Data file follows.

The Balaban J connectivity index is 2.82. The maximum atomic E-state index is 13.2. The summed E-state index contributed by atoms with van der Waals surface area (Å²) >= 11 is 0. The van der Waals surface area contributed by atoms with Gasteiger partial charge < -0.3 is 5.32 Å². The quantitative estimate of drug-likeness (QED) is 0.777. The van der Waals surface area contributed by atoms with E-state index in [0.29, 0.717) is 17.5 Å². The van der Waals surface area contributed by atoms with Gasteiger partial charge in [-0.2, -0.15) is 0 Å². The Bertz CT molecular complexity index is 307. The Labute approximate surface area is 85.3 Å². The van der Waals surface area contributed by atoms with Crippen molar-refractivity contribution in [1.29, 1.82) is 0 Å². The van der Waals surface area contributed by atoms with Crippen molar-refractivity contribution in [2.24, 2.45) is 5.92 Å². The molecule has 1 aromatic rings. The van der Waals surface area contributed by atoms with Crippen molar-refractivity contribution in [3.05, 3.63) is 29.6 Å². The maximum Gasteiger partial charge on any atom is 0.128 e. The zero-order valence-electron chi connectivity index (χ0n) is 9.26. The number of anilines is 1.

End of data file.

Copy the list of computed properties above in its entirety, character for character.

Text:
The Balaban J connectivity index is 2.82. The maximum atomic E-state index is 13.2. The summed E-state index contributed by atoms with van der Waals surface area (Å²) >= 11 is 0. The van der Waals surface area contributed by atoms with Gasteiger partial charge < -0.3 is 5.32 Å². The quantitative estimate of drug-likeness (QED) is 0.777. The van der Waals surface area contributed by atoms with E-state index in [0.29, 0.717) is 17.5 Å². The van der Waals surface area contributed by atoms with Gasteiger partial charge in [-0.2, -0.15) is 0 Å². The Bertz CT molecular complexity index is 307. The Labute approximate surface area is 85.3 Å². The van der Waals surface area contributed by atoms with Crippen molar-refractivity contribution in [1.29, 1.82) is 0 Å². The van der Waals surface area contributed by atoms with Crippen molar-refractivity contribution in [2.24, 2.45) is 5.92 Å². The molecule has 1 aromatic rings. The van der Waals surface area contributed by atoms with Crippen molar-refractivity contribution in [3.05, 3.63) is 29.6 Å². The maximum Gasteiger partial charge on any atom is 0.128 e. The zero-order valence-electron chi connectivity index (χ0n) is 9.26. The number of anilines is 1.